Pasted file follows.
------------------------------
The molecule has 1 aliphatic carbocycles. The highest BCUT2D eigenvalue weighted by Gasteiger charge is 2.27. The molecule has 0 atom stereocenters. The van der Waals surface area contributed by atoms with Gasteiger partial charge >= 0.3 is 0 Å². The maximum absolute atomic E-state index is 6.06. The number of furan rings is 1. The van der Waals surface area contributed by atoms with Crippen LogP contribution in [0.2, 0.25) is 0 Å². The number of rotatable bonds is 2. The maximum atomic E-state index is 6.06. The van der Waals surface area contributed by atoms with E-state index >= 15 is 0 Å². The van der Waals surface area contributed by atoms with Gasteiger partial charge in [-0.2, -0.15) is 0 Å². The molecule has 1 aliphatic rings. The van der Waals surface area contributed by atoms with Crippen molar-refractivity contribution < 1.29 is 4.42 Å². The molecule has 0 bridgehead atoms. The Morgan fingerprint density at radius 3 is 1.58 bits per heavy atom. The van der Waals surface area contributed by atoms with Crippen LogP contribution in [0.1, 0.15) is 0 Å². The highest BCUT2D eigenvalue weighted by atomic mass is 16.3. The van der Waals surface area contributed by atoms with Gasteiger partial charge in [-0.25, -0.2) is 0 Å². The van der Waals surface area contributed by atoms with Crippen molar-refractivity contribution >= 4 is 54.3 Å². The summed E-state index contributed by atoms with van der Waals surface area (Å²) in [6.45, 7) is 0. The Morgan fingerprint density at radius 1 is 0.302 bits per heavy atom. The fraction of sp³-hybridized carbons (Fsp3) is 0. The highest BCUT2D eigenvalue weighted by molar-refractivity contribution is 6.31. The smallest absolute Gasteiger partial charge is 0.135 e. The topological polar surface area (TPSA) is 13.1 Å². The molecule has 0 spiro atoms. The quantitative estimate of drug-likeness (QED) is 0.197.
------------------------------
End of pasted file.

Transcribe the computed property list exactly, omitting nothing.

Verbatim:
The molecule has 1 aliphatic carbocycles. The highest BCUT2D eigenvalue weighted by Gasteiger charge is 2.27. The molecule has 0 atom stereocenters. The van der Waals surface area contributed by atoms with Gasteiger partial charge >= 0.3 is 0 Å². The maximum absolute atomic E-state index is 6.06. The number of furan rings is 1. The van der Waals surface area contributed by atoms with Crippen LogP contribution in [0.2, 0.25) is 0 Å². The number of rotatable bonds is 2. The maximum atomic E-state index is 6.06. The van der Waals surface area contributed by atoms with E-state index >= 15 is 0 Å². The van der Waals surface area contributed by atoms with Gasteiger partial charge in [-0.2, -0.15) is 0 Å². The molecule has 1 aliphatic rings. The van der Waals surface area contributed by atoms with Crippen molar-refractivity contribution < 1.29 is 4.42 Å². The molecule has 0 bridgehead atoms. The Morgan fingerprint density at radius 3 is 1.58 bits per heavy atom. The van der Waals surface area contributed by atoms with Crippen LogP contribution in [0.1, 0.15) is 0 Å². The highest BCUT2D eigenvalue weighted by atomic mass is 16.3. The van der Waals surface area contributed by atoms with Gasteiger partial charge in [-0.25, -0.2) is 0 Å². The van der Waals surface area contributed by atoms with Crippen molar-refractivity contribution >= 4 is 54.3 Å². The summed E-state index contributed by atoms with van der Waals surface area (Å²) in [6.45, 7) is 0. The Morgan fingerprint density at radius 1 is 0.302 bits per heavy atom. The fraction of sp³-hybridized carbons (Fsp3) is 0. The highest BCUT2D eigenvalue weighted by molar-refractivity contribution is 6.31. The smallest absolute Gasteiger partial charge is 0.135 e. The topological polar surface area (TPSA) is 13.1 Å². The molecule has 0 spiro atoms. The quantitative estimate of drug-likeness (QED) is 0.197.